Wednesday, October 28, 2009

Revelstoke BC: Slow Dancing

It's a pretty nice day as we set out from Invermere, BC. We've got only about four or five hours of driving ahead of us— and it should be quite relaxing and scenic if the weather holds. We've spent the morning— or rather I've spent the morning— in a little cafe bakery that has WiFi. There's somebody, or something, stalking this tour. Like a little black cloud hiding just out of our vision. I can't quite figure it out, but the Tour council, Paul Sanderson, is working on it, as is publicist Richard Flohil. Thank goodness for the team. As it is, it swallows the morning and leaves me feeling drained.

Dave was out shopping while I did the laptop and cell phone shuffle. He managed to pick up some scarfy blues collection cds, so we've got some interesting stuff to listen to as the weather sweeps in and out around us. It's an odd compilation from Japan, I think. A young Johnny Winter, Muddy, John Lee Hooker... The miles go by easy.

It's a good mountain run from Invermere to Golden, BC, where we stop off to buy gas and visit my pals Caleb and Niki at Bacchus Books and Cafe. We chat for a bit and grab a bite to eat as well. I'm sorry we are not playing Golden this time around. We were going to play here if the Cultural Centre could not secure the Downchild Blues Band. But they did. Well, I can't blame them— it's going to be a great show. Forty year anniversary tour! Wow. These are all great guys, and great musicians. Congrats, Donnie. I hope you all travel safe and have many more years of success. My old partner and friend, Colin Linden is opening for the band— and probably playing with them, too. So... this time around Dave and I are booked to Revelstoke and, as it is a new stop for the Tour, we are looking forward to it.

The Downchild folks are somewhere out on this highway, too, but our paths are not going to bring us together this day. Big Road.

Some serious looking mountains around here, but the weather holds for us, and soon we are exiting the TransCanada for Revelstoke. Nice to be rolling in early.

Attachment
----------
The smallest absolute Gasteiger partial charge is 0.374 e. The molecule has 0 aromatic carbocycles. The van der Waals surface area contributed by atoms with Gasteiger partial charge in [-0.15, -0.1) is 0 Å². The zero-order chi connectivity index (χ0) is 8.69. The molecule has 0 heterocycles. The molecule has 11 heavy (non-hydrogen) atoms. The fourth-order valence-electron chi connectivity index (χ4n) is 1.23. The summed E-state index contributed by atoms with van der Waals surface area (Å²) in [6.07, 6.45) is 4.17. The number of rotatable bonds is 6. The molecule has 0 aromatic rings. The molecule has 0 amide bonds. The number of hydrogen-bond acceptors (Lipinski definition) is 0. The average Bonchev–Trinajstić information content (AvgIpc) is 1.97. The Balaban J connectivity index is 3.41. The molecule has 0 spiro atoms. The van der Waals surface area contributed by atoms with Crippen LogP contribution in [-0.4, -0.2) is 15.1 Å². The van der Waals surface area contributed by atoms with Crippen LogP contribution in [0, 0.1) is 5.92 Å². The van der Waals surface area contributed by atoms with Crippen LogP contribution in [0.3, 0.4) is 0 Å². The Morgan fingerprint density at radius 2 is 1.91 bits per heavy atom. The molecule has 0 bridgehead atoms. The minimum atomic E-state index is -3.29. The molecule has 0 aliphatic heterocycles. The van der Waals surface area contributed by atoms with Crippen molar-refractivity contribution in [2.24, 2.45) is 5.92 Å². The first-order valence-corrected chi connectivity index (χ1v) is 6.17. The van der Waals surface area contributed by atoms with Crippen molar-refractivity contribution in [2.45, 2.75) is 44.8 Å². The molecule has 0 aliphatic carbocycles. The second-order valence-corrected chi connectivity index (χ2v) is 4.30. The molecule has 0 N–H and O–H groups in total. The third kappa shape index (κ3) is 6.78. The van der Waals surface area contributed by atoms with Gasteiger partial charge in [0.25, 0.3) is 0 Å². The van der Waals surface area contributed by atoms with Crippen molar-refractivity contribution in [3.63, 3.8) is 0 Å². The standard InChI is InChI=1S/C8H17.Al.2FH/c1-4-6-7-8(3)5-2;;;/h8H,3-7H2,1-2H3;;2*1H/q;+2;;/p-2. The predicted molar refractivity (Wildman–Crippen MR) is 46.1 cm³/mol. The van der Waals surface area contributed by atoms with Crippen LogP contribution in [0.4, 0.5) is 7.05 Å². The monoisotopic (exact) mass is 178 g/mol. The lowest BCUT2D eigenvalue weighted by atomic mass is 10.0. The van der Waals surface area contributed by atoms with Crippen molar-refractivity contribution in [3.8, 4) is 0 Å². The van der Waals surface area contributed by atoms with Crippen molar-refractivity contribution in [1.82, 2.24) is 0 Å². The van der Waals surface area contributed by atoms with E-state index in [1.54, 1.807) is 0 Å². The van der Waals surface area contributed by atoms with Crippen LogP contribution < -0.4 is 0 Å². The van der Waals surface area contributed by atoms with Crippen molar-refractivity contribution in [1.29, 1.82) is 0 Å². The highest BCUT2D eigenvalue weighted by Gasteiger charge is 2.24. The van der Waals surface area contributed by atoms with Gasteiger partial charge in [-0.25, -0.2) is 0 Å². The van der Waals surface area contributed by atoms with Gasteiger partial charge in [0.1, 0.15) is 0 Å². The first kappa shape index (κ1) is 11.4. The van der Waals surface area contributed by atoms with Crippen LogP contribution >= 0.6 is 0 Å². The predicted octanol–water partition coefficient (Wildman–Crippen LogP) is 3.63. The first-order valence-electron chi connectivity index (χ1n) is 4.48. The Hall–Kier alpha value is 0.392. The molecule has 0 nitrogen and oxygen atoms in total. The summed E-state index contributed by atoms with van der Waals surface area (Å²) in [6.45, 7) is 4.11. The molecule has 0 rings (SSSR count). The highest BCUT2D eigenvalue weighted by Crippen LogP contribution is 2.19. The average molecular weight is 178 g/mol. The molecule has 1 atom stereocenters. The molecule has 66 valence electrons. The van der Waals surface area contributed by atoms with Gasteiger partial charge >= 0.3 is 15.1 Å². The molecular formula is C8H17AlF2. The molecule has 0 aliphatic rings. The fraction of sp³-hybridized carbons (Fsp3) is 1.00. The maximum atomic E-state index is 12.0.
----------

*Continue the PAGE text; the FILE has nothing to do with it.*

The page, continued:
The Regent Inn looks pretty nice from the outside as we do the drive-by and scope out parking and load in arrangements.

As it happens, there is plenty of parking, and the place is very nice inside as well. A very friendly and efficient staff get us checked in, fed, and set up in fairly short order.

The room itself is a big, bright bar. Not like this pic above— best I could grab for some reason! It has a huge DJ set up, masses of lights, dance floor, sub-woofers. More of a band room— it has that loud quality already in the late afternoon. Two guys at a table jump up as we come in. They demand autographs. They want to buy t-shirts. They say I look just like my picture on "the album cover," and they would recognize me "anywhere." Clearly, they haven't got a clue who I am— or they are pulling a bad joke for reasons I can't imagine.

An early start for tonight's show. It's a thin crowd of business guests and travellers. A few young people— dressed for clubbing. Everyone talks or shouts loudly through our first show. During the break they tell us how wonderful we are. I talk to a couple of twenty-something girls at one of the front tables. They tell me they are going to "get their tits done" before an upcoming Mexican holiday. They slow dance together during our second set, but I'm pretty sure that they are waiting for the DJ. The club is quite crowded by the end of or second show, but we're done. Really. I never do get to meet the manager, or the local radio personality that helped me book this show. And I think this is the only gig on the Tour where we haven't drawn fans. Next time the Tour comes through Revelstoke we'll need to change that.

We break down the PA and load out immediately after our set. It's now cool outside, and I notice that my suit is steaming in the parking lot air. Our little Long and McQuade PA worked great in this big room. I love these modern sound systems. There was a time when bins for a gig like this would of required another truck! As it is, a couple of carries and we are loaded. I throw a blackout tarp over the gear. It is insured, and the parking lot is bright and highly visible. I don't like loading out this way, but we should be fine. Guitars, of course, sleep with me in my room. Dave is early to bed, while I have a scotch with a table of golf course designers. I follow after but one wee dram— eager to find some silence and some sleep.

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